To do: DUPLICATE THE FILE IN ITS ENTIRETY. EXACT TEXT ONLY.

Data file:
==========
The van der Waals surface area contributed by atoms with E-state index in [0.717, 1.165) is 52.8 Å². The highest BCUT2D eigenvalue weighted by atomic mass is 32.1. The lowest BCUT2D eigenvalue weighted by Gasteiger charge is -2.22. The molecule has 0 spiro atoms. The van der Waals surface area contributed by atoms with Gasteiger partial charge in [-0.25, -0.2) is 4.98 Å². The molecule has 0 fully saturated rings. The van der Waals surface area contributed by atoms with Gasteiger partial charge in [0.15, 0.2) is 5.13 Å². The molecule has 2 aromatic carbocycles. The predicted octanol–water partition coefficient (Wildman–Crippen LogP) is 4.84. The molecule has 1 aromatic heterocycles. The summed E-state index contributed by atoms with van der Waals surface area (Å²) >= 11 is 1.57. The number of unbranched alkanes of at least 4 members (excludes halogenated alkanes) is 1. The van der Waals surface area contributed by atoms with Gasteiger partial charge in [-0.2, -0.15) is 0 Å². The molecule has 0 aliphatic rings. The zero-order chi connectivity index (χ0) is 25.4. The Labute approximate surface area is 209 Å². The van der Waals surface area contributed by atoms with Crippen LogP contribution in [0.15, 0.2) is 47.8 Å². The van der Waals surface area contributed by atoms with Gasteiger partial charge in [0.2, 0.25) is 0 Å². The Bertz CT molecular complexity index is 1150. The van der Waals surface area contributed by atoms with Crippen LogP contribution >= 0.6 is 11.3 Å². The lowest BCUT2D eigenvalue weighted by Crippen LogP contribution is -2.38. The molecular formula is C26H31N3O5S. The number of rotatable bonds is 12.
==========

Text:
The van der Waals surface area contributed by atoms with E-state index in [0.717, 1.165) is 52.8 Å². The highest BCUT2D eigenvalue weighted by atomic mass is 32.1. The lowest BCUT2D eigenvalue weighted by Gasteiger charge is -2.22. The molecule has 0 spiro atoms. The van der Waals surface area contributed by atoms with Gasteiger partial charge in [-0.25, -0.2) is 4.98 Å². The molecule has 0 fully saturated rings. The van der Waals surface area contributed by atoms with Gasteiger partial charge in [0.15, 0.2) is 5.13 Å². The molecule has 2 aromatic carbocycles. The predicted octanol–water partition coefficient (Wildman–Crippen LogP) is 4.84. The molecule has 1 aromatic heterocycles. The summed E-state index contributed by atoms with van der Waals surface area (Å²) >= 11 is 1.57. The number of unbranched alkanes of at least 4 members (excludes halogenated alkanes) is 1. The van der Waals surface area contributed by atoms with Gasteiger partial charge in [-0.2, -0.15) is 0 Å². The molecule has 0 aliphatic rings. The zero-order chi connectivity index (χ0) is 25.4. The Labute approximate surface area is 209 Å². The van der Waals surface area contributed by atoms with Crippen LogP contribution in [0.15, 0.2) is 47.8 Å². The van der Waals surface area contributed by atoms with Gasteiger partial charge in [0.2, 0.25) is 0 Å². The Bertz CT molecular complexity index is 1150. The van der Waals surface area contributed by atoms with Crippen LogP contribution >= 0.6 is 11.3 Å². The lowest BCUT2D eigenvalue weighted by Crippen LogP contribution is -2.38. The molecular formula is C26H31N3O5S. The number of rotatable bonds is 12.